Ciliary body tumor was pathologically confirmed in 49 cases (Table 4). A significantly higher rate of malignancy was observed in the advanced posterior extension group (groups 2 and 3) than in group 1. Malignant melanoma rates were significantly different between all three groups (p < 0.001). Cell type of melanoma was reported in 20 patients, but no significantly intergroup difference was found in terms of cell composition. Squamous carcinoma was present in 1 patient in group 2, and additional tests determined it originated from lung cancer. No significant intergroup difference was observed between pathologic diagnoses, expect for malignant melanoma.

Pathologies in the three study groups who have confirmed by pathologic examination

Group 1 (16)Group 2 (18)Group 3 (15)Total (49)p-value
Malignant5 (31.3)10 (55.6)14 (93.3)29 (59.2)0.001*
 Malignant melanoma5 (31.3)9 (50.0)14 (93.3)28 (57.1)0.001*
  Epithelioid2 (12.5)3 (16.7)4 (26.7)9 (18.4)0.086
  Mixed1 (6.3)0 (0.0)3 (20.0)6 (12.2)
  Spindle0 (0.0)4 (22.2)2 (13.3)5 (10.2)
 Squamous cell carcinoma0 (0.0)1 (5.6)0 (0.0)1 (2.0)1.000
Benign11 (68.8)8 (44.4)1 (6.7)20 (40.8)
 Adenoma4 (25.0)2 (11.1)0 (0.0)6 (12.2)0.117
 Leiomyoma1 (6.3)4 (22.2)1 (6.7)6 (12.2)0.342
 Nevus1 (6.3)0 (0.0)0 (0.0)1 (2.0)0.633
 Melanocytoma3 (18.8)0 (0.0)0 (0.0)3 (6.1)0.055
 Schwannoma0 (0.0)1 (5.6)0 (0.0)1 (2.0)1.000
 Neurogenic tumor0 (0.0)1 (5.6)0 (0.0)1 (2.0)1.000
 Non-teratoid medulloepithelioma1 (6.3)0 (0.0)0 (0.0)1 (2.0)0.633
 Fibrosis with pigment1 (6.3)0 (0.0)0 (0.0)1 (2.0)0.633

Values are presented as number (%).

*Chi-square test;

Fisher’s exact test.

Surgical outcomes and long-term follow-up results are presented in Table 5. Although, best-corrected visual acuity (BCVA) values at initial visit were not significantly different in the groups, patients with advanced posterior extension had significantly poorer final BCVA values (p < 0.001). Posterior extension of tumor from the limbus was more strongly associated than largest basal diameters with final BCVA values and changes in BCVA values (Fig. 1). Linear regression was used to compare the associations between posterior extension and TNM staging and final visual acuity. Although both TNM staging and posterior extension were found to be significantly related to final visual acuity (p < 0.001), posterior extension classification showed a stronger correlation with final BCVA (posterior extension R2 = 0.433, TNM staging R2 = 0.366).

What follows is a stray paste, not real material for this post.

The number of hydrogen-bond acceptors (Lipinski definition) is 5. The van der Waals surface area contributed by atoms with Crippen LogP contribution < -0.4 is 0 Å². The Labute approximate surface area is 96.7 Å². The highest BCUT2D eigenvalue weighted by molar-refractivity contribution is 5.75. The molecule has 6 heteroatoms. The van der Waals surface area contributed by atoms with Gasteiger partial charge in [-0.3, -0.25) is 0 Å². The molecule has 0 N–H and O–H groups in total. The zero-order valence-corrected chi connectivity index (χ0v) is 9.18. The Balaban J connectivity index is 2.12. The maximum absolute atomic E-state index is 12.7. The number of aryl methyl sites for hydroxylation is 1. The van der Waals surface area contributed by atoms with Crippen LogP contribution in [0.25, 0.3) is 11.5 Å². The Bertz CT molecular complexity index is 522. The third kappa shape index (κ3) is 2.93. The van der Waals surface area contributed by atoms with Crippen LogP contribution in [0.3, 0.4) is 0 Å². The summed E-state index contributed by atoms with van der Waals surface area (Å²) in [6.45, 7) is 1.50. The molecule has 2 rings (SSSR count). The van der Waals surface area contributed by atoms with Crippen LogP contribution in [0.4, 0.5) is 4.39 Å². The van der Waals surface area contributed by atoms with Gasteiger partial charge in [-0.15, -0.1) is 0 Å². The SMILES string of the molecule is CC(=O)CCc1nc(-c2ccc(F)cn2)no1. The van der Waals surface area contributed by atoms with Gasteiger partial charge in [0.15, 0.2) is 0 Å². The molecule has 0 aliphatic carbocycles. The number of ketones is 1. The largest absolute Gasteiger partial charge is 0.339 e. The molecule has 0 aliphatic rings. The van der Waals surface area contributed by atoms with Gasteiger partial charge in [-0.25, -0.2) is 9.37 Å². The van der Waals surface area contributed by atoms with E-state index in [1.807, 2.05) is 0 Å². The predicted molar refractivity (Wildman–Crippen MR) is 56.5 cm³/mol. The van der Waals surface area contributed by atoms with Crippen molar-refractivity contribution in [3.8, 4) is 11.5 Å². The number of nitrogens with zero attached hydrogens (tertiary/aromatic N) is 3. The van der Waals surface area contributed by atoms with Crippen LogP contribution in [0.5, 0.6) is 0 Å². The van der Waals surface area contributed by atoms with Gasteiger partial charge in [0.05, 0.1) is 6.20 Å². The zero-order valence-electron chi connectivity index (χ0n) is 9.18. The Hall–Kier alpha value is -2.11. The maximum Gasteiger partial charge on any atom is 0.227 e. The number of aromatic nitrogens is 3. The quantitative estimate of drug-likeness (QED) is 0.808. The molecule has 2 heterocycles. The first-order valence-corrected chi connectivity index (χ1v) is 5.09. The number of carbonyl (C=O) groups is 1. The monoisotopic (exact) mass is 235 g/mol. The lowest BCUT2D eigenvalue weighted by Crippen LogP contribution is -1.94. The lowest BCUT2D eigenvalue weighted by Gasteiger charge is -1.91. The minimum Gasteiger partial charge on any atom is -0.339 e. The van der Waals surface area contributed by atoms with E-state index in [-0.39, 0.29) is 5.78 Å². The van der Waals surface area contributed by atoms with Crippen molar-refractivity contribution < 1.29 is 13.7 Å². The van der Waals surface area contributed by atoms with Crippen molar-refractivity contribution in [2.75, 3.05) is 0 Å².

Outcomes in the three study groups (patients placed under observation are included)

Group 1 (22)Group 2 (9)Group 3 (15)Total (56)p-value
Final BCVA (LogMAR)0.77±1.262.37±1.853.73±1.232.09±1.87< 0.001*
Final BCVA over 0.5 (decimal)12 (54.5)3 (15.8)0 (0.0)15 (26.8)< 0.001
Final BCVA over 0.1 (decimal)18 (81.8)6 (31.6)0 (0.0)24 (42.9)< 0.001
BCVA change (LogMAR)-0.45±1.17-1.73±1.70-3.08±1.51-1.59±1.78< 0.001*
Improved visual acuity6 (27.3)1 (5.3)0 (0.0)7 (12.5)0.039
Number of total operations1.00±0.821.68±0.822.20±1.201.55±1.0430.005*
Retinal detachment0 (0.0)5 (26.3)5 (33.3)10 (17.9)0.007
Vitreous hemorrhage0 (0.0)3 (15.8)2 (13.3)5 (8.9)0.110
Glaucoma2 (9.1)2 (10.5)3 (20.0)7 (12.5)0.602
Neovascularization of the iris0 (0.0)2 (10.5)2 (13.3)4 (7.1)0.173
Cataract3 (13.6)2 (10.5)3 (20.0)8 (14.3)0.797
Phthisis0 (0.0)3 (15.8)0 (0.0)3 (5.4)0.051
Enucleation1 (4.5)3 (15.8)4 (26.7)8 (14.3)0.186

Values are presented as mean±standard deviation or number (%).

BCVA = best-corrected visual acuity; LogMAR = the logarithm of minimal angle of resolution.

*Kruskal-Wallis test;

Fisher’s exact test;

primary enucleated patient was excluded.

Fig. 1.

Correlation between posterior tumor extension from the limbus and largest tumor base with final and changes in best-corrected visual acuity (BCVA), in logarithm of minimal angle of resolution scale. Coefficients of determination (R2) were (A) 0.479, (B) 0.467, (C) 0.415, and (D) 0.376.

Tumors extending beyond the ora serrata (groups 2 and 3) were found to be significantly more prone to retinal detachment (p = 0.007). One patient in each group underwent secondary enucleation due to local tumor recurrence. In group 2, 1 patient underwent enucleation for a residual tumor, and 1 patient underwent enucleation for sympathetic ophthalmia; in group 3, there was 1 case of secondary glaucoma with pain, and 2 cases of iris neovascularization. Secondary enucleation was performed within 27 months (0-90 months) on average after first operation. Time differences from primary operation to enucleation were similar in the three groups (group 1: 41 months, group 2: 15 months, group 3: 35.5 months, p = 0.638). The total number of operations required differed significantly in the three groups, and patients with advanced posterior extension (groups 2 and 3) required more operations (p = 0.001).